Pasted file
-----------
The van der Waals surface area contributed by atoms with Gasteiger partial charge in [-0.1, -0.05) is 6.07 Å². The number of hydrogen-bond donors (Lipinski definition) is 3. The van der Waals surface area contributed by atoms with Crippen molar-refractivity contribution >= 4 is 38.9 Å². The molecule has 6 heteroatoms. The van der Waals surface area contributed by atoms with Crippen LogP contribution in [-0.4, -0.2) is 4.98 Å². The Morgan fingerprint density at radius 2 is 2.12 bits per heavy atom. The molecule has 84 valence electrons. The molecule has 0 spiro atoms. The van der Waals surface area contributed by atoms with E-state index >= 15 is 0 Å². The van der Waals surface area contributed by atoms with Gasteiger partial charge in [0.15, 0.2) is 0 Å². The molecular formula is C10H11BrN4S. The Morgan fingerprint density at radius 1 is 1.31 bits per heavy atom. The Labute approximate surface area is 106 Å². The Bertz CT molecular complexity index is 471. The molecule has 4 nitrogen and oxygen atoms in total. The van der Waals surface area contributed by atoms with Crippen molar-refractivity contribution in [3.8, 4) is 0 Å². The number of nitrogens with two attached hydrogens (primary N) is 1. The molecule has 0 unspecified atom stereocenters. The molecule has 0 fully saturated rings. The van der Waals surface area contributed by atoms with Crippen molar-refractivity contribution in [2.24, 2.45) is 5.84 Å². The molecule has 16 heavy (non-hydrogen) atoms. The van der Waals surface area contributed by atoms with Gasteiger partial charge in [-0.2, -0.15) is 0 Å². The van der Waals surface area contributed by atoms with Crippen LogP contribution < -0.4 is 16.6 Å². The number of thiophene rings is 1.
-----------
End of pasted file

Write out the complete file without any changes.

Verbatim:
The van der Waals surface area contributed by atoms with Gasteiger partial charge in [-0.1, -0.05) is 6.07 Å². The number of hydrogen-bond donors (Lipinski definition) is 3. The van der Waals surface area contributed by atoms with Crippen molar-refractivity contribution >= 4 is 38.9 Å². The molecule has 6 heteroatoms. The van der Waals surface area contributed by atoms with Crippen LogP contribution in [-0.4, -0.2) is 4.98 Å². The Morgan fingerprint density at radius 2 is 2.12 bits per heavy atom. The molecule has 84 valence electrons. The molecule has 0 spiro atoms. The van der Waals surface area contributed by atoms with E-state index >= 15 is 0 Å². The van der Waals surface area contributed by atoms with Gasteiger partial charge in [0.15, 0.2) is 0 Å². The molecular formula is C10H11BrN4S. The Morgan fingerprint density at radius 1 is 1.31 bits per heavy atom. The Labute approximate surface area is 106 Å². The Bertz CT molecular complexity index is 471. The molecule has 4 nitrogen and oxygen atoms in total. The van der Waals surface area contributed by atoms with Crippen molar-refractivity contribution in [3.8, 4) is 0 Å². The number of nitrogens with two attached hydrogens (primary N) is 1. The molecule has 0 unspecified atom stereocenters. The molecule has 0 fully saturated rings. The van der Waals surface area contributed by atoms with Crippen molar-refractivity contribution in [2.24, 2.45) is 5.84 Å². The molecule has 16 heavy (non-hydrogen) atoms. The van der Waals surface area contributed by atoms with Gasteiger partial charge in [-0.2, -0.15) is 0 Å². The van der Waals surface area contributed by atoms with Crippen LogP contribution < -0.4 is 16.6 Å². The number of thiophene rings is 1.